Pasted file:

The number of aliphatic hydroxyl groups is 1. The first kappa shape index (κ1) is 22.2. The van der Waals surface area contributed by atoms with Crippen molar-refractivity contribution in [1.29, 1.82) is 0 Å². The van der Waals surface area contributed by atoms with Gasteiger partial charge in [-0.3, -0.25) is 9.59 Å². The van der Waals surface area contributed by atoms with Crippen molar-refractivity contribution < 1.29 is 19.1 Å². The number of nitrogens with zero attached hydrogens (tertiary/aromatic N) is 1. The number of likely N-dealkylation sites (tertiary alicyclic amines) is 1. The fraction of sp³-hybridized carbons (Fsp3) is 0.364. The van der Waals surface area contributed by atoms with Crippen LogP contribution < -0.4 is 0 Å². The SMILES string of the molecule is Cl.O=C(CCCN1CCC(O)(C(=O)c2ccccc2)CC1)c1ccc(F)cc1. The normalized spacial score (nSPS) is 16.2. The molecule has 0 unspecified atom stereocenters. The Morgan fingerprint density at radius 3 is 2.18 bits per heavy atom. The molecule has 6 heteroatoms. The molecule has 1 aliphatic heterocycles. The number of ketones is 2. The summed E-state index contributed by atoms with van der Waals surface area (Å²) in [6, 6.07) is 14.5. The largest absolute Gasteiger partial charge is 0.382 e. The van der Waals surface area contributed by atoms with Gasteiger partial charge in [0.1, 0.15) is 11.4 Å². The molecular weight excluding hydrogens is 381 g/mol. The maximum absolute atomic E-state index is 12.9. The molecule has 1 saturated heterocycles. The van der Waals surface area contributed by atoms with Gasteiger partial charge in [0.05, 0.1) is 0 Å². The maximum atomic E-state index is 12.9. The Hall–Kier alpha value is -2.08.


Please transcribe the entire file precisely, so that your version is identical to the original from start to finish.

The number of aliphatic hydroxyl groups is 1. The first kappa shape index (κ1) is 22.2. The van der Waals surface area contributed by atoms with Crippen molar-refractivity contribution in [1.29, 1.82) is 0 Å². The van der Waals surface area contributed by atoms with Gasteiger partial charge in [-0.3, -0.25) is 9.59 Å². The van der Waals surface area contributed by atoms with Crippen molar-refractivity contribution < 1.29 is 19.1 Å². The number of nitrogens with zero attached hydrogens (tertiary/aromatic N) is 1. The number of likely N-dealkylation sites (tertiary alicyclic amines) is 1. The fraction of sp³-hybridized carbons (Fsp3) is 0.364. The van der Waals surface area contributed by atoms with Crippen LogP contribution < -0.4 is 0 Å². The SMILES string of the molecule is Cl.O=C(CCCN1CCC(O)(C(=O)c2ccccc2)CC1)c1ccc(F)cc1. The normalized spacial score (nSPS) is 16.2. The molecule has 0 unspecified atom stereocenters. The Morgan fingerprint density at radius 3 is 2.18 bits per heavy atom. The molecule has 6 heteroatoms. The molecule has 1 aliphatic heterocycles. The number of ketones is 2. The summed E-state index contributed by atoms with van der Waals surface area (Å²) in [6, 6.07) is 14.5. The largest absolute Gasteiger partial charge is 0.382 e. The van der Waals surface area contributed by atoms with Gasteiger partial charge in [0.1, 0.15) is 11.4 Å². The molecular weight excluding hydrogens is 381 g/mol. The maximum absolute atomic E-state index is 12.9. The molecule has 1 saturated heterocycles. The van der Waals surface area contributed by atoms with Gasteiger partial charge in [0.05, 0.1) is 0 Å². The maximum atomic E-state index is 12.9. The Hall–Kier alpha value is -2.08.